“It’s our church,” they said, “but it’s a big pink church that’s tilting and sinking.”
The church was pink, bright pink, planted in permanently frozen ground on a street corner in Utqiagvik (Barrow), Alaska. “On the edge of the freezing sea and close enough to the North Pole to confuse your compass.”
Unfortunately, the “permafrost” beneath the church was melting more rapidly than ever before, and the pink Seventh-day Adventist church was sinking into the ground. Someone had to do something!
Jim John, pastor of the Anchorage Northside church, 725 air miles southwest, heard God call his name.
“I had a large map of Alaska on my office wall, a map with a few spreadout dots showing our churches and schools, and then this enormous empty space. There are more than 200 villages in Alaska with no Adventist presence. There are no roads, so the only way to reach those places is to fly, or to send ministry programs on radio.”
Radio is consistent and available to everyone, so the Alaska Conference has chosen to produce programs in local languages. Getting a low-power station “on the air” in each remote village requires a radio tower, specialized equipment, and a ton of permits. A perfect challenge for ministry-minded Adventists.
The Northside church joined the conference in raising radio towers in several remote villages and then chose to focus on Utqiagvik, home to the northernmost Seventh-day Adventist church in North America (and possibly beyond).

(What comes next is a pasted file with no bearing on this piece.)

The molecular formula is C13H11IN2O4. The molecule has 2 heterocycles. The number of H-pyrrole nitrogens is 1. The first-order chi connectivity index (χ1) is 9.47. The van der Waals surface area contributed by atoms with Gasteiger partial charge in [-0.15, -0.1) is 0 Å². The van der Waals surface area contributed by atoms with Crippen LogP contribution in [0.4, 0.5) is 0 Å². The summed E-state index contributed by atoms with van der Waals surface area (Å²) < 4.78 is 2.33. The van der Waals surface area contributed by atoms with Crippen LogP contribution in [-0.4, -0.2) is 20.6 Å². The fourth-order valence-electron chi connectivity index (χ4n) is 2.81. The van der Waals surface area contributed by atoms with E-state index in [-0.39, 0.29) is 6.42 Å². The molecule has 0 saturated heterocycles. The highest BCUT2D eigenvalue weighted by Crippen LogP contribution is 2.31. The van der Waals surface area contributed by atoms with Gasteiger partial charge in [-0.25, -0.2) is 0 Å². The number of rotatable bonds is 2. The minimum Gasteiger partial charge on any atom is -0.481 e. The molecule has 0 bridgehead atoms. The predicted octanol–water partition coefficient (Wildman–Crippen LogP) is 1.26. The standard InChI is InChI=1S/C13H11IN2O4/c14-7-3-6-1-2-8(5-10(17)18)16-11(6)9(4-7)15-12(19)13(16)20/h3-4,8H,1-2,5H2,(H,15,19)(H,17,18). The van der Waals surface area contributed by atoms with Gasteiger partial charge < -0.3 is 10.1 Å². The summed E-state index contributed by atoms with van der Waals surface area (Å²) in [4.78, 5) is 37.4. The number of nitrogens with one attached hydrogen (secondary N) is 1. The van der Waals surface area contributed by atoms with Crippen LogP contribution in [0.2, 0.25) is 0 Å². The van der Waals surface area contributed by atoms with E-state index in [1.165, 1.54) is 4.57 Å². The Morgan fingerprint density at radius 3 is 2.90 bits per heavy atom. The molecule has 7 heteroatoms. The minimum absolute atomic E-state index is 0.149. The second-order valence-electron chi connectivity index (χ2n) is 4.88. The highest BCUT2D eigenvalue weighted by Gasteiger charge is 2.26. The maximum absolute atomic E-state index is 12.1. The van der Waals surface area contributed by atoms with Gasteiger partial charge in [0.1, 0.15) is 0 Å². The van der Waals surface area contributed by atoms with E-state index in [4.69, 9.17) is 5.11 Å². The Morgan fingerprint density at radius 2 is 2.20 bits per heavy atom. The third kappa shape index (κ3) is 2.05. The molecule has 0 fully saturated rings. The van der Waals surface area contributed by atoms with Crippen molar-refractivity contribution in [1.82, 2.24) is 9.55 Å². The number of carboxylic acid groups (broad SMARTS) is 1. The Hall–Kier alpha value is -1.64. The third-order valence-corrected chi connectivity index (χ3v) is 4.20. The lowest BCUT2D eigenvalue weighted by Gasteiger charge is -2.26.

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In 2020, when Pastor Jim and a small team arrived in Utqiagvik, they found an unexpected challenge. The church was leaning precariously, and the foundation was sinking!
“That changed our mission,” says Pastor Jim. “The building had been built on pilings above the permafrost ground, but those pilings had sunk down, and the situation was getting worse every year. Radio was still important, but first we had to turn the building into a respectable place for worship.”
The members were deeply discouraged. “It’s our church,” they said, “but it’s a big pink church that’s tilting and sinking.”
The repairs would have to be made in the brief time while Utqiagvik was experiencing the annual spring breakup. That’s when everything melts into a rubbery mush.
“We took measurements, made calculations, and got everyone involved,” recalls Pastor Jim, “and before long we had the best possible team of miracle workers above the Arctic Circle. The right people who knew how to lean on God for the right solution!”
Designing that solution required a full year of planning, complex logistics, and a bargeload of miracles. Remember, there is no road to Utqiagvik. Every piece of wood, every piece of steel, everything you might need to raise a church, must come to Utqiagvik on a barge, a barge that comes only once a year.
* * *
The best way to “raise the church,” the team decided, would be to give it a new foundation, a giant spiderweb of 12 steel I-beams crafted with a full leveling system. Each I-beam would be fabricated in Washington State, then cut down to fit inside a 20-foot shipping container and sent to Utqiagvik on the yearly barge. It was an expensive and overwhelming challenge.
The conference did not have any money for the project, but Pastor Jim and others made phone calls and sent letters explaining the need. Pretty soon three churches and a group of praying friends chose to fund the church raising.